Western Art 🌵

Western Art 🌵


A major turning point in my life was when I ended a 28 year relationship..forcing me to look inward as to who I am. I went back to the Southwest, mainly Utah and New Mexico, where I believe my spirit roams.
When I got back home, I created a pottery business which I named Canyon Pottery. I focused on making pieces using clay tones of the Southwest…this got my creative juices flowing again.

While I closed the business a number of years ago, I became an advocate for animals, in particular, the magnificent elephant. In fact, I have a room in my house dedicated to elephants, and in this room are 3 murals by an amazing artist from Washington state. Inspired by her work, I decided to give murals a try. While visiting my brother, a wood turner, a few years ago, we talked extensively about wood projects. That trip and those conversations really stoked a fire within me! So when I got home , I bot a jig saw and started making simple wood projects. Then, a lightening bolt hit..my passion and love for the American Southwest emerged with such a creative force, and I started making cactus murals.

Just as I was drawn to a specific area of the country as my inspiration, so was I drawn to create murals as my means of expression. When I create, I feel the energy I experienced at the “Badlands” of the Dakotas. The Lakota people dubbed this region “mako sica,” or “bad lands”, long ago because it’s rocky terrain, lack of water and extreme temperatures made it difficult to traverse the “badlands”. So I try to recreate that same sense of the rough and unyielding in my murals.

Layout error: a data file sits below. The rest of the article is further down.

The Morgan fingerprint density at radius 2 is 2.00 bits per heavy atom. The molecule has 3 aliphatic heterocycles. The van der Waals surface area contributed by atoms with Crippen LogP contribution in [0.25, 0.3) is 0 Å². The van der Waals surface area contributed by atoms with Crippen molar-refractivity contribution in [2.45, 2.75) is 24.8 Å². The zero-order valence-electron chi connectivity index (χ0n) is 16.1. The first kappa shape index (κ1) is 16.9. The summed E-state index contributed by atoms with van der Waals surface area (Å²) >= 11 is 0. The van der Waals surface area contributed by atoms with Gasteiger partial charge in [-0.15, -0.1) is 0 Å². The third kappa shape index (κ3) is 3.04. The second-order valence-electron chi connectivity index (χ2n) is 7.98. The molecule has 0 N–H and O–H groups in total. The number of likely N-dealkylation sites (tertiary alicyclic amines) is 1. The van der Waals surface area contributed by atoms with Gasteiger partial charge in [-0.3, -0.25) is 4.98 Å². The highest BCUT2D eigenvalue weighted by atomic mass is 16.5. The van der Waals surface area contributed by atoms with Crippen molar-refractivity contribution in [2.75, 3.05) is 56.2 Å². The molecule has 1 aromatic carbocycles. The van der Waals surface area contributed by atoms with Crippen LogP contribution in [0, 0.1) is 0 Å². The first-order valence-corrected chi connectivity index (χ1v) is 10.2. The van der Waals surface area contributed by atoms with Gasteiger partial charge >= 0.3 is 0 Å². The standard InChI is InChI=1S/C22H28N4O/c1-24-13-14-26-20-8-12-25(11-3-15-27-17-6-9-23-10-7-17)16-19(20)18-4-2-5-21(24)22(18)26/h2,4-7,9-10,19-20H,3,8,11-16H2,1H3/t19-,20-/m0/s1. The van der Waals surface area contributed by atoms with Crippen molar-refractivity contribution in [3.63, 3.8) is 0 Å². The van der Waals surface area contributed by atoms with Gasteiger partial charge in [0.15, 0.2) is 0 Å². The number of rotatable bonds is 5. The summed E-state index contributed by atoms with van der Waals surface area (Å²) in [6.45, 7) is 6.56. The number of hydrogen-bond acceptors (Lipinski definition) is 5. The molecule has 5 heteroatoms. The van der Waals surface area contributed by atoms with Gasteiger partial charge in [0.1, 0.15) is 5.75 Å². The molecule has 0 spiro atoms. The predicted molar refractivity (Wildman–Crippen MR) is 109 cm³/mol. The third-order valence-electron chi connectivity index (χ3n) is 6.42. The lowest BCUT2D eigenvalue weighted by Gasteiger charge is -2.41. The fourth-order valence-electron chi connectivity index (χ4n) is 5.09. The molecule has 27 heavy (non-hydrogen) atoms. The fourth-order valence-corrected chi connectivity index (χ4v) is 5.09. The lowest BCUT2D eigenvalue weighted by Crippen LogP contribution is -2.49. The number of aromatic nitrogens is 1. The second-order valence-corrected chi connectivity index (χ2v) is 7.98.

The texture and colors of the wood used in each mural are reminiscent of the landscape, texture and colors of the canyons, desert and prairie fields of the American West, a region I hold dear. Inspired by the breathtaking local beauty, I began to create wood murals using only natural wood, and making each mural like a puzzle, using no pattern. My use of lavender paint is only used to highlight colorful flowers on the cactus.